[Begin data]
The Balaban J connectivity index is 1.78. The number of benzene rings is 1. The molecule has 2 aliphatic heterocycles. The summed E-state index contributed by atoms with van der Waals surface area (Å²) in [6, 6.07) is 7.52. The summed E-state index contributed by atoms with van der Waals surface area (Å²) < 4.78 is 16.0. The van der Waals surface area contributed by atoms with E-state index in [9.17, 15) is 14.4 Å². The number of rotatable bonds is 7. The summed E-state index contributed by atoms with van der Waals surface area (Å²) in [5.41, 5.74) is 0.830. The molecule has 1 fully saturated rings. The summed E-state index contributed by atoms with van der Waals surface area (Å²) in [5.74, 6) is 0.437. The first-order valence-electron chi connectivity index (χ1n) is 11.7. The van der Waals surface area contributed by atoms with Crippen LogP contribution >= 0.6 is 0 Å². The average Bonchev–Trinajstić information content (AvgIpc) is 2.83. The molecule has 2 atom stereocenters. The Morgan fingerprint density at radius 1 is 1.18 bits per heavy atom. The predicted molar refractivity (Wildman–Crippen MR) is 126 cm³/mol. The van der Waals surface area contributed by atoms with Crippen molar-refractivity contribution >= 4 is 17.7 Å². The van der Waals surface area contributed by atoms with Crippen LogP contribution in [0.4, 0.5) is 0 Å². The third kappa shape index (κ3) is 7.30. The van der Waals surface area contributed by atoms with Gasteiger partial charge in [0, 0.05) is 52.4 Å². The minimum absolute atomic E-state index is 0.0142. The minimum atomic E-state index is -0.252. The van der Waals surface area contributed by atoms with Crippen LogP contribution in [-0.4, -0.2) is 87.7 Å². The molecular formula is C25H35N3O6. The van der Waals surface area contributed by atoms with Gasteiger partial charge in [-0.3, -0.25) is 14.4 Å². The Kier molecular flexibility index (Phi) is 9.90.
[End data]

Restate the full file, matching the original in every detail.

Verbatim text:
The Balaban J connectivity index is 1.78. The number of benzene rings is 1. The molecule has 2 aliphatic heterocycles. The summed E-state index contributed by atoms with van der Waals surface area (Å²) in [6, 6.07) is 7.52. The summed E-state index contributed by atoms with van der Waals surface area (Å²) < 4.78 is 16.0. The van der Waals surface area contributed by atoms with E-state index in [9.17, 15) is 14.4 Å². The number of rotatable bonds is 7. The summed E-state index contributed by atoms with van der Waals surface area (Å²) in [5.41, 5.74) is 0.830. The molecule has 1 fully saturated rings. The summed E-state index contributed by atoms with van der Waals surface area (Å²) in [5.74, 6) is 0.437. The first-order valence-electron chi connectivity index (χ1n) is 11.7. The van der Waals surface area contributed by atoms with Crippen LogP contribution >= 0.6 is 0 Å². The average Bonchev–Trinajstić information content (AvgIpc) is 2.83. The molecule has 2 atom stereocenters. The Morgan fingerprint density at radius 1 is 1.18 bits per heavy atom. The predicted molar refractivity (Wildman–Crippen MR) is 126 cm³/mol. The van der Waals surface area contributed by atoms with Crippen molar-refractivity contribution >= 4 is 17.7 Å². The van der Waals surface area contributed by atoms with Crippen LogP contribution in [0.4, 0.5) is 0 Å². The third kappa shape index (κ3) is 7.30. The van der Waals surface area contributed by atoms with Gasteiger partial charge in [0, 0.05) is 52.4 Å². The minimum absolute atomic E-state index is 0.0142. The minimum atomic E-state index is -0.252. The van der Waals surface area contributed by atoms with Crippen LogP contribution in [-0.4, -0.2) is 87.7 Å². The molecular formula is C25H35N3O6. The van der Waals surface area contributed by atoms with Gasteiger partial charge in [-0.3, -0.25) is 14.4 Å². The Kier molecular flexibility index (Phi) is 9.90.